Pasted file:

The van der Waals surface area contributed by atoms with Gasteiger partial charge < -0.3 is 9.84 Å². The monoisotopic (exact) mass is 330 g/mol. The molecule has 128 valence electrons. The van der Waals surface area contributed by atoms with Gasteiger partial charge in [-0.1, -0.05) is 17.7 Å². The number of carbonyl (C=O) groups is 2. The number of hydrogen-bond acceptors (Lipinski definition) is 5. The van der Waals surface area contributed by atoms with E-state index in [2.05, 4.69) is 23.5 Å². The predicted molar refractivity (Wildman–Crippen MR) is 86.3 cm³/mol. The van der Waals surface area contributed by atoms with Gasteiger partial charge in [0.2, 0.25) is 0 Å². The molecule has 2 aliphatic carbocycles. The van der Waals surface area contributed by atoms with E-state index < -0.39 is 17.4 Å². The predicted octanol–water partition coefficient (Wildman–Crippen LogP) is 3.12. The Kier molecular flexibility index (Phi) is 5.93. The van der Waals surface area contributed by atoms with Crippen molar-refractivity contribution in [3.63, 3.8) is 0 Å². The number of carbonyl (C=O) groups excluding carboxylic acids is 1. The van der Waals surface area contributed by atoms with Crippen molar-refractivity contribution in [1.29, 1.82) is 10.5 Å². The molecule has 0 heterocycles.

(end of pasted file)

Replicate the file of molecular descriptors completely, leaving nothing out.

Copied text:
The van der Waals surface area contributed by atoms with Gasteiger partial charge < -0.3 is 9.84 Å². The monoisotopic (exact) mass is 330 g/mol. The molecule has 128 valence electrons. The van der Waals surface area contributed by atoms with Gasteiger partial charge in [-0.1, -0.05) is 17.7 Å². The number of carbonyl (C=O) groups is 2. The number of hydrogen-bond acceptors (Lipinski definition) is 5. The van der Waals surface area contributed by atoms with E-state index in [2.05, 4.69) is 23.5 Å². The predicted molar refractivity (Wildman–Crippen MR) is 86.3 cm³/mol. The van der Waals surface area contributed by atoms with Gasteiger partial charge in [0.2, 0.25) is 0 Å². The molecule has 2 aliphatic carbocycles. The van der Waals surface area contributed by atoms with E-state index < -0.39 is 17.4 Å². The predicted octanol–water partition coefficient (Wildman–Crippen LogP) is 3.12. The Kier molecular flexibility index (Phi) is 5.93. The van der Waals surface area contributed by atoms with Crippen molar-refractivity contribution in [3.63, 3.8) is 0 Å². The number of carbonyl (C=O) groups excluding carboxylic acids is 1. The van der Waals surface area contributed by atoms with Crippen molar-refractivity contribution in [1.29, 1.82) is 10.5 Å². The molecule has 0 heterocycles.